Project Diary: The Montague Vest
My friend Mimi recently knit a beautiful, chunky vest—the Montague Vest from New England Knits by Melissa LaBarre and Cecily Glowick MacDonald. Here's her project diary.
Knitting the Montague Vest
I was in the mood for a quick project, so I searched for something knit from bulky yarn. This vest was the perfect project! It's designed by Melissa LaBarre, from the book New England Knits (which is one of my favorite books, by the way!).
|Mimi's Montague Vest|
The yarn, Tahki Montana, is a super bulky roving-type yarn. I choose the color Ebony, which is a dark gray, as you can see. The funny thing is that the yarn has bits of white fibers in it that look exactly like my dog's shedded hair. I spent quite a while picking those hairs out of the first skein, thinking the dog had got hold of it and rolled on it or something. When I looked at the other skeins, I figured out that it was part of the yarn.
The Montague Vest is a pretty easy knit. I memorized the lace pattern after the first couple of repeats on the back. Each repeat makes up about three inches, so you can see the lace developing really quickly. That's the fun part!
I added a repeat to the back to make the length from underarm to hem 17½ instead of 14½—I wanted the vest to cover my backside. Since there's waist shaping on the back, I added the repeat before the waist shaping began so I could work the decreases in the correct place to hit my waist.
Another modification I made was making the ribbed edging wider. The largest size for this pattern is 51 inches, and I wanted a decent amount of cross-over on the front, which meant I needed about 53 inches, so I made the ribbed edging 6 inches wide instead of 4 inches wide.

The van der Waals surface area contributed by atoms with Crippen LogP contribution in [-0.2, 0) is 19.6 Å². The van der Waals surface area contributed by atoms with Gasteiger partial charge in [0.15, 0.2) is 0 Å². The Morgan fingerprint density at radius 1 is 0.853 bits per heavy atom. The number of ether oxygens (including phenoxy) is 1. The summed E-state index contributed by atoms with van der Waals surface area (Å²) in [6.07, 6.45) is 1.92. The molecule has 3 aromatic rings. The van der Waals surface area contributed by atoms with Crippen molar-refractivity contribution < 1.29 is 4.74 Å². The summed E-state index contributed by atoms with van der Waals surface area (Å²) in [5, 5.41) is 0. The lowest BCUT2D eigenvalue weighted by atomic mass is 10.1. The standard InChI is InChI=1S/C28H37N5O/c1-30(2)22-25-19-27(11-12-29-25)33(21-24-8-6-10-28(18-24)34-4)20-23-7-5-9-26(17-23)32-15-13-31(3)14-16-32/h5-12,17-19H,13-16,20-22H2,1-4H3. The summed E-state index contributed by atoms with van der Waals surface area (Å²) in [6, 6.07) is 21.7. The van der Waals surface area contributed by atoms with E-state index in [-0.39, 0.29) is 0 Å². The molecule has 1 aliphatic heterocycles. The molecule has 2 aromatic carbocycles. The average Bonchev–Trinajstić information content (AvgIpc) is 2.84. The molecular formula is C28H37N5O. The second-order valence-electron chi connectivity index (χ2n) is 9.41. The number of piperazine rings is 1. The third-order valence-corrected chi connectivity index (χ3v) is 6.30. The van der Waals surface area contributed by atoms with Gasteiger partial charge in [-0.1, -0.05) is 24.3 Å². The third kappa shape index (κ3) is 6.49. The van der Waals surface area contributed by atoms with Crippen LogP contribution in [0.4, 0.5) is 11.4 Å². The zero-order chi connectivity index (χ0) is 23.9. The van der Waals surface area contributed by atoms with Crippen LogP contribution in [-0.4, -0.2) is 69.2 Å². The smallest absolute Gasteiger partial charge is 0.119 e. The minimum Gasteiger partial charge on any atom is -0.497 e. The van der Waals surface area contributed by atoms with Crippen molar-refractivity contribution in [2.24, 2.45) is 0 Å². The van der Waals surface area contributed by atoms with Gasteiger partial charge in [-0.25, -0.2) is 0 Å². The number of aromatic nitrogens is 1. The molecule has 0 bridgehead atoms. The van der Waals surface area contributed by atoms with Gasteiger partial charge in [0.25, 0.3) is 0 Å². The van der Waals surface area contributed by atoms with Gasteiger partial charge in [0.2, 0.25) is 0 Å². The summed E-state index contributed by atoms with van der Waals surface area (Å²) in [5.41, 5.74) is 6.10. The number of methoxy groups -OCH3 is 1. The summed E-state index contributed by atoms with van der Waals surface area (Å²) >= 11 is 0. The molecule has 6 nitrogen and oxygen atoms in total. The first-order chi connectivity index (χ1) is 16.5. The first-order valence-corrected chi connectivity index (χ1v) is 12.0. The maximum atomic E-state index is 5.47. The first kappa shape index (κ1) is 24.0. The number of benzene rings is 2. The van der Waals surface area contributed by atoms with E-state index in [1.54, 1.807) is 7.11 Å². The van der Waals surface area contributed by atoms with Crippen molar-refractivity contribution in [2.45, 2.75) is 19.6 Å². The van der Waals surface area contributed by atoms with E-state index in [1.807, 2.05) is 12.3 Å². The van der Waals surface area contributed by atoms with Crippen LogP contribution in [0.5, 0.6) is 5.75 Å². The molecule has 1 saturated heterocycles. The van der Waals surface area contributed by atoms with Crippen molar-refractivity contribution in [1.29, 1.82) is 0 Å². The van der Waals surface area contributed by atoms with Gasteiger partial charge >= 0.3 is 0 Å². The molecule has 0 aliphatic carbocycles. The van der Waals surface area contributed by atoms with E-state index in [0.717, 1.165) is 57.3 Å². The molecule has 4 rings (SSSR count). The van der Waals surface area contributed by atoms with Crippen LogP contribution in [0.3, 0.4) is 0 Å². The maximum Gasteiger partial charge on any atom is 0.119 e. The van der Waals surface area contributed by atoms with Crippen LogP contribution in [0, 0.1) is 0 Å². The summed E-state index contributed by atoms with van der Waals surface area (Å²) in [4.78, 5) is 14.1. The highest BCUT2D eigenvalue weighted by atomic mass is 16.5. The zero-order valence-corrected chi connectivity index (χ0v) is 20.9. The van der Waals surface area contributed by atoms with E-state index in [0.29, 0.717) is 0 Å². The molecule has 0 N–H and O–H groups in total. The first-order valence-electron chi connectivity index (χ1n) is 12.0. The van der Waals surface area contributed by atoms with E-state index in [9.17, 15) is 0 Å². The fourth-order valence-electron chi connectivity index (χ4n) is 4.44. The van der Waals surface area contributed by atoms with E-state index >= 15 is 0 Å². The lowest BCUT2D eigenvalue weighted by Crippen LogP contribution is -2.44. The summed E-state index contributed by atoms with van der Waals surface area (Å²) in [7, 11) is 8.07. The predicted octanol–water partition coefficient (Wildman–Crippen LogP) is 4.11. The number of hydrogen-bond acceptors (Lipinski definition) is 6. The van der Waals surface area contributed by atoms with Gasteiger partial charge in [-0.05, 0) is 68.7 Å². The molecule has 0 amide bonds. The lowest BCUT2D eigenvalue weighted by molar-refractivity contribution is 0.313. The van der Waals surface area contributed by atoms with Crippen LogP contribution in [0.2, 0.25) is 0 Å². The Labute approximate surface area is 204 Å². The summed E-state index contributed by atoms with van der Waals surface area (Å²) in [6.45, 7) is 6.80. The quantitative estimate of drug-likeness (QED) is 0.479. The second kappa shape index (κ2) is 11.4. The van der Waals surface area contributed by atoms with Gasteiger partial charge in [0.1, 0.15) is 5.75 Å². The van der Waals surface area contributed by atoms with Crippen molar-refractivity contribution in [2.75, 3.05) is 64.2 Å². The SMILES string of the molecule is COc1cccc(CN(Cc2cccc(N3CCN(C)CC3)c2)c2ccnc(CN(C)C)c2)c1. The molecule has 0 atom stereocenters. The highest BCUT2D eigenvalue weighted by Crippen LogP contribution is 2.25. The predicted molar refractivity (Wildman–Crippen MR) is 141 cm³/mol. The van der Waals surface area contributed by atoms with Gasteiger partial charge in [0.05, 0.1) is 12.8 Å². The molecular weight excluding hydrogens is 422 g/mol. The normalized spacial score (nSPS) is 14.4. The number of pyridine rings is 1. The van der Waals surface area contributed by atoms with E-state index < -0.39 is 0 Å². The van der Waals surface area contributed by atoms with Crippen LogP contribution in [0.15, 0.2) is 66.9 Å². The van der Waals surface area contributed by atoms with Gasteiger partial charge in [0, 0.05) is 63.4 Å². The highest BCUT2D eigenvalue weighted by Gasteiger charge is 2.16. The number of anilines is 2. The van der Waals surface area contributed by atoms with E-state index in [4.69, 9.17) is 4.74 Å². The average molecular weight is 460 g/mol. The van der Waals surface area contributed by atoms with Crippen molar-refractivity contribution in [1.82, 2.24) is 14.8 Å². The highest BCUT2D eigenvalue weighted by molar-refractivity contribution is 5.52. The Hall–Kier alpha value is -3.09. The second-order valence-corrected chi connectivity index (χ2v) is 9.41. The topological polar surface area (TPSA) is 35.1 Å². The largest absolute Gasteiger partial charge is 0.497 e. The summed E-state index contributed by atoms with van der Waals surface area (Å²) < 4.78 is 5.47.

|Mimi's Montague Vest,
back view of the lace pattern
Since I added length, I had to fudge the picked-up stitches numbers that were called for in the pattern. I used my usual method of picking up three stitches, skipping a stitch, and picking up the next three stitches, and it worked out fine. I miraculously had the the correct number to accommodate the K3, *p2, k2* ribbing pattern, which was what I was worried about.
The sleeve openings didn't call for any finishing, and I felt that they were a little too loose, so I worked a row of single crochet edging around them and they ended up fitting well.
One thing to note is that seaming with this yarn isn't easy because it breaks when you pull on it with any vigor. I ended up using a dark gray, plied and tightly spun worsted yarn for seaming, which worked just fine.
I added a button hole, which you can't see in the photo because it's under the shawl pin, but I haven't found the perfect button yet. I love this shawl pin, though, so maybe I'll just keep the vest button-less.
This is one of my favorite knits; I'm really pleased with it. Every time I wear my vest, people ask me where I got it, and when I tell them I made it they're both impressed and dismayed. They were hoping they could buy one just like it!
Doesn't Mimi look great in her vest? I love it, and I plan on borrowing it very soon!
Mimi mentioned seaming with the yarn used for the vest. Here's what designer Melissa LaBarre has to say about the subject:
|Tahki Montana yarn|
"Roving-type yarns, which may be called "softly spun" or even "unspun," can be difficult to use for sewing seams. Because the fiber isn't spun tightly or plied, these yarns break easily under the strain of the pulling involved with sewing. Save yourself some aggravation by lightly felting the yarn you'll use for seaming.
Cut a length of yarn you plan to seam with and dampen it with water. Roll the strand of yarn between your hands vigorously to create friction, which locks the fibers together. Allow it to dry. You'll find the yarn sturdier and more durable for seaming.
You could also use a lighter-weight or plied yarn in a similar color for seaming; a lighter-weight yarn will also reduce the bulk at the seams."
Felting the roving to use for seaming is an easy knitting technique to use if you don't have any other options, or if you really want to seam with the yarn that you knit the project with. Mimi went with the last option, using a different yarn, which worked well for her. You can see in the photo at left how lofty this type of yarn is (and the "dog hair"!) and why it might be difficult to use for seaming.
The Montague Vest is just one of the beautiful patterns in New England Knits. Get your copy today and knit yourself the Montague Vest!